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A new bride finds something supernatural with her rich husband in 'The Hacienda'

AYESHA RASCOE, HOST:

Beatriz has limited options in her young life. Her father, a general, was arrested after the Mexican War for Independence and executed. Her house burned to the ground. She and her mother make it out just in time. Unsympathetic relatives take them in. So when the chance comes to marry a handsome, rich man, Beatriz jumps. But she never asks what really happened to his first wife. Rookie mistake. That's how the action starts in "The Hacienda," and it just doesn't stop. This is Isabel Canas's debut novel and she joins us now to talk about it. Welcome.

ISABEL CANAS: Thank you so much for having me, Ayesha.

RASCOE: Let's talk about this. It's not just the fate of the first wife that she should've asked some more questions about, but there are problems evident from the moment Beatriz arrives at Rodolfo's estate - and Rodolfo is the husband. What does she see when she gets there?

CANAS: So when Beatriz arrives at Hacienda San Isidro, Rodolfo soon goes back to Mexico City to work because he's a politician. And she's there alone, and she quickly discovers that this place is profoundly haunted. But nobody seems to believe her.

RASCOE: No.

CANAS: She's kind of gaslit by the other people who live on the hacienda, who seem very afraid of the house, who avoid certain parts of it, who don't talk about what's happening in the house at night, which is when activity really starts to kick off. And so she goes to town and finds help in the form of a young priest called Padre Andres, who has some dark secrets of his own.

RASCOE: Yeah. And see - and the thing is - here's the thing. This is essentially a haunted house story. Here's the thing that I always look out for when it comes to a house may be haunted. If you have a part of a house that you cannot go into, that house may be haunted.

CANAS: Exactly.

RASCOE: How did you come up with this idea?

CANAS: So I have always been afraid of the dark, and so I knew at one point I wanted to write a haunted house story. When I was about 5 years old - my family moved around quite a lot when I was young - and we moved into a house in the suburbs north of Chicago that was built in the 1920s. And even though I was, like, 5 years old, I knew there was something in this house, particularly in the basement...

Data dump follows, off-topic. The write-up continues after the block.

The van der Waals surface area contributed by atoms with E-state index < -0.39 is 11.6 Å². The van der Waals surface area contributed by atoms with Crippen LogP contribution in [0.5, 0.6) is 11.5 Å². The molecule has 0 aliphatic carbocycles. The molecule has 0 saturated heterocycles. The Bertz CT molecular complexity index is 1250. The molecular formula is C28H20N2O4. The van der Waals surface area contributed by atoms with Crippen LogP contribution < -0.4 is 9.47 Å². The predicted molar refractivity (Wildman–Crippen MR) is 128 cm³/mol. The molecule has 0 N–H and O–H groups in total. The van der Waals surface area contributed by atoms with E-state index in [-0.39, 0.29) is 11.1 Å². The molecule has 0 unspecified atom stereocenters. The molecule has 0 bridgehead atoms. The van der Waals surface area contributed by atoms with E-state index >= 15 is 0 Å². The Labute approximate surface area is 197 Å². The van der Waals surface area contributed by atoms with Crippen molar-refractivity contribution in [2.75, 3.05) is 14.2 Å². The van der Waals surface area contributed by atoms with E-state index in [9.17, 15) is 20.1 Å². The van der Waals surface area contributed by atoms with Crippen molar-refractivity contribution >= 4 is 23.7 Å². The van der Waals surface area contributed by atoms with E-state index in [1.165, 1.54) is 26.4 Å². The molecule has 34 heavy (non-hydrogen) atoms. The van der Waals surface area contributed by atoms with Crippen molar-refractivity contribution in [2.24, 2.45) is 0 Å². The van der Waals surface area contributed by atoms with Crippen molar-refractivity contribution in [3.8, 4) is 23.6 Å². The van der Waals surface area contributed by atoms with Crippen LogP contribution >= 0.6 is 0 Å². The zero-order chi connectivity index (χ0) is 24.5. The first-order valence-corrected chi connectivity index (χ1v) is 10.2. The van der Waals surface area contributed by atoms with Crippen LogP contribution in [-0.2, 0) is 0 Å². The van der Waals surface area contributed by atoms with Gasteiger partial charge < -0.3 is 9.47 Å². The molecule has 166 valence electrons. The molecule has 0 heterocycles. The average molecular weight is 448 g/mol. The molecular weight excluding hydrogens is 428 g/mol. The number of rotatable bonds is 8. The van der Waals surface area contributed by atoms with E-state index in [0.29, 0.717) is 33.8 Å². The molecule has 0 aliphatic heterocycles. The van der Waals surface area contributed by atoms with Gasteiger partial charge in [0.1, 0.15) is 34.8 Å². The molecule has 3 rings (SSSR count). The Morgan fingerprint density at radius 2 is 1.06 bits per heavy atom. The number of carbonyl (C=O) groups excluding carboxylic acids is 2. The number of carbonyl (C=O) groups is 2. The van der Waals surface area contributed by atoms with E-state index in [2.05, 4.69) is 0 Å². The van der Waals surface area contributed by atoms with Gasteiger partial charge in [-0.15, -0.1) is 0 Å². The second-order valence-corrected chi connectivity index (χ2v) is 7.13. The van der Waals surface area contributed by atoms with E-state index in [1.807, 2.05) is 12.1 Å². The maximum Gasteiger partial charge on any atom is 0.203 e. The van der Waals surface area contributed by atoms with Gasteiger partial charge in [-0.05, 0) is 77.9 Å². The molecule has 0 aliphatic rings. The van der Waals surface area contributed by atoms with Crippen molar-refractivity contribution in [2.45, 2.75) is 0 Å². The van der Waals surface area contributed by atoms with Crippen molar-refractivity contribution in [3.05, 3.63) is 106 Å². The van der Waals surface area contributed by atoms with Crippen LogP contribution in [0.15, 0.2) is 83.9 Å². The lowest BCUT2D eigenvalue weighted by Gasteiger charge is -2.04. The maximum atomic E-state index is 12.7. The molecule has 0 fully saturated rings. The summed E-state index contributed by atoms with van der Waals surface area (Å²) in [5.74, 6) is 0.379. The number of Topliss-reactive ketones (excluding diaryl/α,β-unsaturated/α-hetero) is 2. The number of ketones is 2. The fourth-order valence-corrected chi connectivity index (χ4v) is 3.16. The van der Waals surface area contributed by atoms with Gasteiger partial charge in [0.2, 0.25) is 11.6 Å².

RASCOE: Oh, wow.

CANAS: ...That just felt watchful and felt uncomfortable. And so when I misbehaved, which I often did as a mouthy 5-year-old, I got sent to the timeout corner, which, if I was very bad, was at the bottom of the basement stairs.

RASCOE: Oh, my goodness. Lord.

CANAS: And sitting down there, I had ample time to really meditate on what the hell was going on in there. It was a creepy basement. It was very scary.

RASCOE: Oh, my goodness. Did a skeleton hand come out and, like, grab you?

CANAS: No.

RASCOE: (Laughter) Did it take you?

CANAS: Although my imagination certainly ran wild.

RASCOE: Oh, my goodness (laughter).

CANAS: It really sparked those creative juices flowing. But the story for this novel in particular didn't come to me until 2019. I was on my honeymoon in Mexico City, where I lived for a while as a child. I had had an idea for a haunted house novel, but I was primarily writing young adult fantasy at the time and quite unsuccessfully. I'd had a lot of rejections and had just received one that was heartbreaking. And so I was lying awake in bed kind of thinking about, well, where should my career going next? As this thunderstorm tired itself out and rain was lashing the window and, you know, these delicious forks of lightning were just cutting through the sky overhead, I heard this voice...

RASCOE: Oh, wow. Oh, wow.

CANAS: ...Like, as clear as the toll of a church bell, narrating what I knew even then was the beginning of something new. And so I, like, snatched my phone off the nightstand and started typing as fast as I could to pin that voice to paper before it slipped away. And those words became the first chapter - the first pages of "The Hacienda."

RASCOE: And so what made you want to set this story right after the Mexican War for Independence? Why set this in that time period?

CANAS: So this is a historical time period that has fascinated me for many years. It's a period of immense change. And it's a period in which we see the seeds and saplings, honestly, of many conflicts that persist - social conflicts that persist in Mexico and in the Latin American diaspora to the present. So there's colonialism. There's colorism. There's the Casta system whereby one's social status and sometimes even legal status was determined by their racial makeup.